Council proposals will 'push newspapers to the wall'

Struggling local newspapers will be pushed to the wall by new Government proposals to relax controls on local council publicity spending, Caroline Spelman, shadow secretary for communities and local government has warned.

Her commitment is likely to be welcomed by regional publishing groups campaigning against the expansion of council-run newspapers that can compete directly with local newspapers for advertising.

The Newspaper Society, representing the regional press, wrote to Cabinet Office minister Tessa Jowell last month highlighting concerns over the “Power of Information” – a cross-departmental policy aimed at abolishing statutory requirements for public notices to be advertised in local newspapers.

The Conservatives also today called for a tougher code of conduct governing local government publicity. Culture secretary Ben Bradshaw issued his own scathing condemnation of council-owned “propaganda sheets” over the weekend, when he likened them to Pravda.

Spelman said: “Labour’s weakening of the rules on town hall publicity is not only wasting taxpayers’ money, but is now starting to undermine a free press.

“Our free press should not face state competition from municipal propaganda dressed up as local reporting.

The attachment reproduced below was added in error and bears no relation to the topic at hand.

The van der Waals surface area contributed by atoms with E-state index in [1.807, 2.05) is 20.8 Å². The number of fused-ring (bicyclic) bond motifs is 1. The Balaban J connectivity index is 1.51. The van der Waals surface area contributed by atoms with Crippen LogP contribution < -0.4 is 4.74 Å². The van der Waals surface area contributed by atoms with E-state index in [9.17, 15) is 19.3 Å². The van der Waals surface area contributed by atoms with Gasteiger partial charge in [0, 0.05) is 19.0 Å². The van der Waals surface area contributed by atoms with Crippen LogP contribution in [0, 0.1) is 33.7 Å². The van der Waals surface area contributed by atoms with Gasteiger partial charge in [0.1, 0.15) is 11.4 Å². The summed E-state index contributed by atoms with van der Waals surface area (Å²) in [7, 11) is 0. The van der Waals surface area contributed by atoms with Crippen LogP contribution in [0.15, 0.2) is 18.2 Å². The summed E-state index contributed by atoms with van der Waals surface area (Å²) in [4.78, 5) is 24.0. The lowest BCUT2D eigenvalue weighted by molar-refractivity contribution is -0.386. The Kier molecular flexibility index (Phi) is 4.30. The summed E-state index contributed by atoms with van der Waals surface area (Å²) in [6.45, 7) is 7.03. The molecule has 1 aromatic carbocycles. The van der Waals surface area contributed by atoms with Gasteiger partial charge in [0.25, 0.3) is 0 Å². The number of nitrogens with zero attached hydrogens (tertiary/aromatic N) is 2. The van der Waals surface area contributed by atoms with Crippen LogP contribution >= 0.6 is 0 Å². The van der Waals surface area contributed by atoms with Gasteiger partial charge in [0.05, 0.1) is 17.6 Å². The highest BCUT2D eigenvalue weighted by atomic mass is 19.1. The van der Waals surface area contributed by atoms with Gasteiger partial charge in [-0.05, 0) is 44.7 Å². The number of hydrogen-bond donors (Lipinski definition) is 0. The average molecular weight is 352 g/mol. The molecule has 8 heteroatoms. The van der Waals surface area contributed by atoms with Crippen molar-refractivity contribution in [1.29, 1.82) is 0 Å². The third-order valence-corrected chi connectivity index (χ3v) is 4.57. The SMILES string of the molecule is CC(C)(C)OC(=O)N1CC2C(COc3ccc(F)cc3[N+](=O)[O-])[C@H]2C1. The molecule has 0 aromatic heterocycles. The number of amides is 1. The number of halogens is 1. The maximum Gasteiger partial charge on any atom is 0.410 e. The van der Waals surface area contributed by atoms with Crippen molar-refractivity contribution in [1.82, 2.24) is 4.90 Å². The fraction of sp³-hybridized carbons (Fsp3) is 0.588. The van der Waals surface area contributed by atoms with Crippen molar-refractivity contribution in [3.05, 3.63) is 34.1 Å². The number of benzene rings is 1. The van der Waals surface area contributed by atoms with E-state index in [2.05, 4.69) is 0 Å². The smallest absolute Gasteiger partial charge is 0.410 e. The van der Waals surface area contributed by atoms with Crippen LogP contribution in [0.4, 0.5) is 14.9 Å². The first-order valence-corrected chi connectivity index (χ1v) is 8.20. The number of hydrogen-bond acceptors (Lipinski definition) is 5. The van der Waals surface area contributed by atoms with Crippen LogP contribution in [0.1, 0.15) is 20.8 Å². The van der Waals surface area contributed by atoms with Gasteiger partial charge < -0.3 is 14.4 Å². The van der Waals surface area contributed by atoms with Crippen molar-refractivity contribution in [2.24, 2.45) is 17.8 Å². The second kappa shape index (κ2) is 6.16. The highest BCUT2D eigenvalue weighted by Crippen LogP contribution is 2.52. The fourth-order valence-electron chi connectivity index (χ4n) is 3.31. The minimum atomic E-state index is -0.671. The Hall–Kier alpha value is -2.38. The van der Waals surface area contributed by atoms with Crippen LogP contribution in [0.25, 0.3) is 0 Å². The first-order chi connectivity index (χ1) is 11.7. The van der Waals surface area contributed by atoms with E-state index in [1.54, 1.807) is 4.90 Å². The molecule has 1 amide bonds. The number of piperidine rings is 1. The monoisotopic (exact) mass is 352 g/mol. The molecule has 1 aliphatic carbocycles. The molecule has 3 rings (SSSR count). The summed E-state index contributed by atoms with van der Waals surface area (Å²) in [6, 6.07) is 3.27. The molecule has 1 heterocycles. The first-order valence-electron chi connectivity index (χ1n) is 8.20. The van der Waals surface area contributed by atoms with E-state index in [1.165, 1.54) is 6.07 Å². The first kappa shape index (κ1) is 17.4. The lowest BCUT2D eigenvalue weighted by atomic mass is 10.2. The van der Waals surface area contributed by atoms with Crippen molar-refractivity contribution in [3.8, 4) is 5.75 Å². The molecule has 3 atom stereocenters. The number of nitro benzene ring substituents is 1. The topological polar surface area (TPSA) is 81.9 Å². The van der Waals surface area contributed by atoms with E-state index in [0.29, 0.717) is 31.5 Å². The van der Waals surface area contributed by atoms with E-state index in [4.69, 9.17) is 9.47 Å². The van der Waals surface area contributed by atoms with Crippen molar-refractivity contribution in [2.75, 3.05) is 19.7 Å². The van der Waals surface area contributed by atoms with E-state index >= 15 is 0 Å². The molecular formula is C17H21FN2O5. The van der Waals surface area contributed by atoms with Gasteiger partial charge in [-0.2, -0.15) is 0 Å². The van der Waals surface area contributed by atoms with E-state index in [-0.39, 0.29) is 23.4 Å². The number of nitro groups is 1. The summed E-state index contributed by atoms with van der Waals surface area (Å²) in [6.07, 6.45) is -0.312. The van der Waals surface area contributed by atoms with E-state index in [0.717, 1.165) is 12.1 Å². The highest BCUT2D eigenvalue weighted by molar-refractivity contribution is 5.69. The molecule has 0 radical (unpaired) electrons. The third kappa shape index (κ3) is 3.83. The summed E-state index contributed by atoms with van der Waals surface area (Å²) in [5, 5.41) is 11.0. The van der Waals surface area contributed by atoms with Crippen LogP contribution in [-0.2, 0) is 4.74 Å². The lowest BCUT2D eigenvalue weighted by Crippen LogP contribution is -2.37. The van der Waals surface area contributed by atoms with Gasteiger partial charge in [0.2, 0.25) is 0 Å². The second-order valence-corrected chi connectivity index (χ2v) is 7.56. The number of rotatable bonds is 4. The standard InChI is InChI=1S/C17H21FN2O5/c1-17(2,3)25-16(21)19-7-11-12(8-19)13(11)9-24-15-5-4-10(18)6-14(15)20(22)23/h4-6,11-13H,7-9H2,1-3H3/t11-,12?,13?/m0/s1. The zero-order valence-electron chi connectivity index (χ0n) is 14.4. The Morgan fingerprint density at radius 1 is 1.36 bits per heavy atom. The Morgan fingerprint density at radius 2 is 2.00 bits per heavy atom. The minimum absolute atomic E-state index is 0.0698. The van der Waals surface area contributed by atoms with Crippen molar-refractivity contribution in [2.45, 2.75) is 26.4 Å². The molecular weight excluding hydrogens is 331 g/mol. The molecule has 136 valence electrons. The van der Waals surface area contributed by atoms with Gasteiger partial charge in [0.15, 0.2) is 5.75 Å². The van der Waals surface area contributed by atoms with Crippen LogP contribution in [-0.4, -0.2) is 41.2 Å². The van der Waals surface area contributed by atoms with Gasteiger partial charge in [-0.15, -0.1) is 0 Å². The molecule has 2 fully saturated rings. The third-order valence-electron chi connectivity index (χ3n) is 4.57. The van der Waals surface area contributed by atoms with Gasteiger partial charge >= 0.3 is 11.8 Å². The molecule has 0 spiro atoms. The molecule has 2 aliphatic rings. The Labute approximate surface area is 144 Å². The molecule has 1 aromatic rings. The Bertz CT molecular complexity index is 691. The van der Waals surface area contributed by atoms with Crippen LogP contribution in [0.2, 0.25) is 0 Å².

“If councils spent less time and money on a weekly Pravda, they could spend more money on front line services that really matter.

“Councils need to keep their residents informed about the frequency and scope of local services but do not need to tell them what films are on at the local cinema.

“Labour’s weakening of the rules on town hall publicity is not only wasting taxpayers’ money, but is now starting to undermine a free press and could kill off some struggling commercial newspapers.

“Shutting down genuine local newspapers will harm the causes of localism by undermining robust local accountability.”

Bradshaw told the Sunday Mirror local authorities were spending council taxpayers’ money employing “armies of press officers to produce these propaganda sheets masquerading as newspapers.”

He said: “They remind me of (Soviet state newspaper) Pravda and papers I knew from my times in East Germany as a BBC correspondent. If the only information you’re getting is misleading propaganda put out by politicians from one particular party, I think that’s very dangerous.”

He said council bosses should ‘very seriously consider’their spending on these papers.

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